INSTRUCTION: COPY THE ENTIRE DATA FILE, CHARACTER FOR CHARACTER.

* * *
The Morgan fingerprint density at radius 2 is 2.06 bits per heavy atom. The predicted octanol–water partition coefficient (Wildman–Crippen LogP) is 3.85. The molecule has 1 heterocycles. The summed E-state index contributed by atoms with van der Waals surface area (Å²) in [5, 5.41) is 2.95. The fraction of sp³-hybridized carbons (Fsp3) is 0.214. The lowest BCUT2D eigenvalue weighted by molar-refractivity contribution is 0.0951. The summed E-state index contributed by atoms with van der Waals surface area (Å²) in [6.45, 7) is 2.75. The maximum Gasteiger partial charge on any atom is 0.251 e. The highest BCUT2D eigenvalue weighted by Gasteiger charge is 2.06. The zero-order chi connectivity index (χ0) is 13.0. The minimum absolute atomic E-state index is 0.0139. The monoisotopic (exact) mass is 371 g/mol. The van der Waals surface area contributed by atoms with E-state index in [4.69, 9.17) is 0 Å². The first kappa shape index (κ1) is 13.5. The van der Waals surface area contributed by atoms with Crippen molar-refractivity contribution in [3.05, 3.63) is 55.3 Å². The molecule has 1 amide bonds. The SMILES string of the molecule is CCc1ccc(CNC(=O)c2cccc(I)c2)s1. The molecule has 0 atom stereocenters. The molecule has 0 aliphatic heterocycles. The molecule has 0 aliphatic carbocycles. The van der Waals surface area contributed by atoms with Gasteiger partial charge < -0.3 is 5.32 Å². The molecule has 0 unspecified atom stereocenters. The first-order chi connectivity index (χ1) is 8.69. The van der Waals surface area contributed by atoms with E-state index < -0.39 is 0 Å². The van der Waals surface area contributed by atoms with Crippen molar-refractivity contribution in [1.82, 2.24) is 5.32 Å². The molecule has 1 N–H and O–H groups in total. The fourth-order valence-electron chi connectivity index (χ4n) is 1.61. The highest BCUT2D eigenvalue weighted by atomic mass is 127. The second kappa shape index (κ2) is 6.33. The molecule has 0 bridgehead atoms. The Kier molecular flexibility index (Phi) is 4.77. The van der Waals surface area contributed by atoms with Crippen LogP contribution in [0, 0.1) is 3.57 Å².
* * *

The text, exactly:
The Morgan fingerprint density at radius 2 is 2.06 bits per heavy atom. The predicted octanol–water partition coefficient (Wildman–Crippen LogP) is 3.85. The molecule has 1 heterocycles. The summed E-state index contributed by atoms with van der Waals surface area (Å²) in [5, 5.41) is 2.95. The fraction of sp³-hybridized carbons (Fsp3) is 0.214. The lowest BCUT2D eigenvalue weighted by molar-refractivity contribution is 0.0951. The summed E-state index contributed by atoms with van der Waals surface area (Å²) in [6.45, 7) is 2.75. The maximum Gasteiger partial charge on any atom is 0.251 e. The highest BCUT2D eigenvalue weighted by Gasteiger charge is 2.06. The zero-order chi connectivity index (χ0) is 13.0. The minimum absolute atomic E-state index is 0.0139. The monoisotopic (exact) mass is 371 g/mol. The van der Waals surface area contributed by atoms with E-state index in [4.69, 9.17) is 0 Å². The first kappa shape index (κ1) is 13.5. The van der Waals surface area contributed by atoms with Crippen molar-refractivity contribution in [3.05, 3.63) is 55.3 Å². The molecule has 1 amide bonds. The SMILES string of the molecule is CCc1ccc(CNC(=O)c2cccc(I)c2)s1. The molecule has 0 atom stereocenters. The molecule has 0 aliphatic heterocycles. The molecule has 0 aliphatic carbocycles. The van der Waals surface area contributed by atoms with Gasteiger partial charge < -0.3 is 5.32 Å². The molecule has 0 unspecified atom stereocenters. The first-order chi connectivity index (χ1) is 8.69. The van der Waals surface area contributed by atoms with E-state index < -0.39 is 0 Å². The van der Waals surface area contributed by atoms with Crippen molar-refractivity contribution in [1.82, 2.24) is 5.32 Å². The molecule has 1 N–H and O–H groups in total. The fourth-order valence-electron chi connectivity index (χ4n) is 1.61. The highest BCUT2D eigenvalue weighted by atomic mass is 127. The second kappa shape index (κ2) is 6.33. The molecule has 0 bridgehead atoms. The Kier molecular flexibility index (Phi) is 4.77. The van der Waals surface area contributed by atoms with Crippen LogP contribution in [0, 0.1) is 3.57 Å².